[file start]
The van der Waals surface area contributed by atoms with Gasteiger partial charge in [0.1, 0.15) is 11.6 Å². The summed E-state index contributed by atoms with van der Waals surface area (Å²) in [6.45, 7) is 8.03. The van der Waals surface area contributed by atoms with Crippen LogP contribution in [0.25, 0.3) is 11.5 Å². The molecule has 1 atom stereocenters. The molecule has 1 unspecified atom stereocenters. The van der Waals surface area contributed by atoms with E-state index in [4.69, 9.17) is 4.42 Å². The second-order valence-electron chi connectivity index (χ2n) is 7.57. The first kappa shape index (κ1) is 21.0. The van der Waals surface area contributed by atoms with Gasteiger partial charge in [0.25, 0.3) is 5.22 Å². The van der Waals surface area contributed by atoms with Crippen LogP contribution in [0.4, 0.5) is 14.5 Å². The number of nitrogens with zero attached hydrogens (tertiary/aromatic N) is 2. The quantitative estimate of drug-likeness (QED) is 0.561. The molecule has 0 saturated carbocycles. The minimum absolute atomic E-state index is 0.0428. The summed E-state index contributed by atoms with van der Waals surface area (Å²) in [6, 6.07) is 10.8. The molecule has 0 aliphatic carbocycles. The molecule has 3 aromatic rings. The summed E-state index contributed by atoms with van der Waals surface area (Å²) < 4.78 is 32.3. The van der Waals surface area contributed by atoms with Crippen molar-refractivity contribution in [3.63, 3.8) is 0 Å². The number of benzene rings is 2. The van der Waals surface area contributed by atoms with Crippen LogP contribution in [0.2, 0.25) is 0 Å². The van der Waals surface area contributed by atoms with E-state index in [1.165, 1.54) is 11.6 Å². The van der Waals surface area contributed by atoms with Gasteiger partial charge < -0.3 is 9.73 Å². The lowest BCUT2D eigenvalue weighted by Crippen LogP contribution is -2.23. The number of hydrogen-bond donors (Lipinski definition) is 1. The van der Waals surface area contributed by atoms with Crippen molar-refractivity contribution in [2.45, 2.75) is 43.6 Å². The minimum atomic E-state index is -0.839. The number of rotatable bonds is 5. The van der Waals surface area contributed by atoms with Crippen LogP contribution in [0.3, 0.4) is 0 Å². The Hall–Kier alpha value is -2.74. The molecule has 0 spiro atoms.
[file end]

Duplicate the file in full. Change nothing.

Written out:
The van der Waals surface area contributed by atoms with Gasteiger partial charge in [0.1, 0.15) is 11.6 Å². The summed E-state index contributed by atoms with van der Waals surface area (Å²) in [6.45, 7) is 8.03. The van der Waals surface area contributed by atoms with Crippen LogP contribution in [0.25, 0.3) is 11.5 Å². The molecule has 1 atom stereocenters. The molecule has 1 unspecified atom stereocenters. The van der Waals surface area contributed by atoms with E-state index in [4.69, 9.17) is 4.42 Å². The second-order valence-electron chi connectivity index (χ2n) is 7.57. The first kappa shape index (κ1) is 21.0. The van der Waals surface area contributed by atoms with Gasteiger partial charge in [0.25, 0.3) is 5.22 Å². The van der Waals surface area contributed by atoms with Crippen LogP contribution in [0.4, 0.5) is 14.5 Å². The number of nitrogens with zero attached hydrogens (tertiary/aromatic N) is 2. The quantitative estimate of drug-likeness (QED) is 0.561. The molecule has 0 saturated carbocycles. The minimum absolute atomic E-state index is 0.0428. The summed E-state index contributed by atoms with van der Waals surface area (Å²) in [6, 6.07) is 10.8. The molecule has 0 aliphatic carbocycles. The molecule has 3 aromatic rings. The summed E-state index contributed by atoms with van der Waals surface area (Å²) < 4.78 is 32.3. The van der Waals surface area contributed by atoms with Crippen molar-refractivity contribution in [3.63, 3.8) is 0 Å². The number of benzene rings is 2. The van der Waals surface area contributed by atoms with Crippen LogP contribution in [0.2, 0.25) is 0 Å². The van der Waals surface area contributed by atoms with E-state index in [1.165, 1.54) is 11.6 Å². The van der Waals surface area contributed by atoms with Gasteiger partial charge < -0.3 is 9.73 Å². The lowest BCUT2D eigenvalue weighted by Crippen LogP contribution is -2.23. The number of hydrogen-bond donors (Lipinski definition) is 1. The van der Waals surface area contributed by atoms with Crippen molar-refractivity contribution in [2.45, 2.75) is 43.6 Å². The minimum atomic E-state index is -0.839. The number of rotatable bonds is 5. The van der Waals surface area contributed by atoms with Crippen LogP contribution in [0.3, 0.4) is 0 Å². The Hall–Kier alpha value is -2.74. The molecule has 0 spiro atoms.